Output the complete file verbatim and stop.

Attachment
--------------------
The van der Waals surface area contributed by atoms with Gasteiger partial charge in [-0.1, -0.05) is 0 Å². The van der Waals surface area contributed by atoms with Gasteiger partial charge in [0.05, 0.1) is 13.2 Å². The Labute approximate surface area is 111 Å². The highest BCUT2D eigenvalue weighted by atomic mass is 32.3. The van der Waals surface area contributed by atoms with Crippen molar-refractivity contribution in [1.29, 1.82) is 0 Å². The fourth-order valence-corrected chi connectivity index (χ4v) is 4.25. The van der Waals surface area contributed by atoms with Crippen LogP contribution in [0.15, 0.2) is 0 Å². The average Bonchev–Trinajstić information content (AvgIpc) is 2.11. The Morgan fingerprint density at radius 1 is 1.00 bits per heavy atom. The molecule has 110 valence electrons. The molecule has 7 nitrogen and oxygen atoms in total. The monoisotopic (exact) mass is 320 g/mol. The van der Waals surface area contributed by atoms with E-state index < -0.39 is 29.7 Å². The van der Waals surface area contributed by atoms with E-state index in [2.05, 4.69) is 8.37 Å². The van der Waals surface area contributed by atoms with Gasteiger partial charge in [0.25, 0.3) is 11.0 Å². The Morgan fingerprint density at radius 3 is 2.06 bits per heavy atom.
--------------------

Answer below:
The van der Waals surface area contributed by atoms with Gasteiger partial charge in [-0.1, -0.05) is 0 Å². The van der Waals surface area contributed by atoms with Gasteiger partial charge in [0.05, 0.1) is 13.2 Å². The Labute approximate surface area is 111 Å². The highest BCUT2D eigenvalue weighted by atomic mass is 32.3. The van der Waals surface area contributed by atoms with Crippen molar-refractivity contribution in [1.29, 1.82) is 0 Å². The fourth-order valence-corrected chi connectivity index (χ4v) is 4.25. The van der Waals surface area contributed by atoms with Crippen LogP contribution in [0.15, 0.2) is 0 Å². The average Bonchev–Trinajstić information content (AvgIpc) is 2.11. The Morgan fingerprint density at radius 1 is 1.00 bits per heavy atom. The molecule has 110 valence electrons. The molecule has 7 nitrogen and oxygen atoms in total. The monoisotopic (exact) mass is 320 g/mol. The van der Waals surface area contributed by atoms with E-state index < -0.39 is 29.7 Å². The van der Waals surface area contributed by atoms with E-state index in [2.05, 4.69) is 8.37 Å². The van der Waals surface area contributed by atoms with Gasteiger partial charge in [0.25, 0.3) is 11.0 Å². The Morgan fingerprint density at radius 3 is 2.06 bits per heavy atom.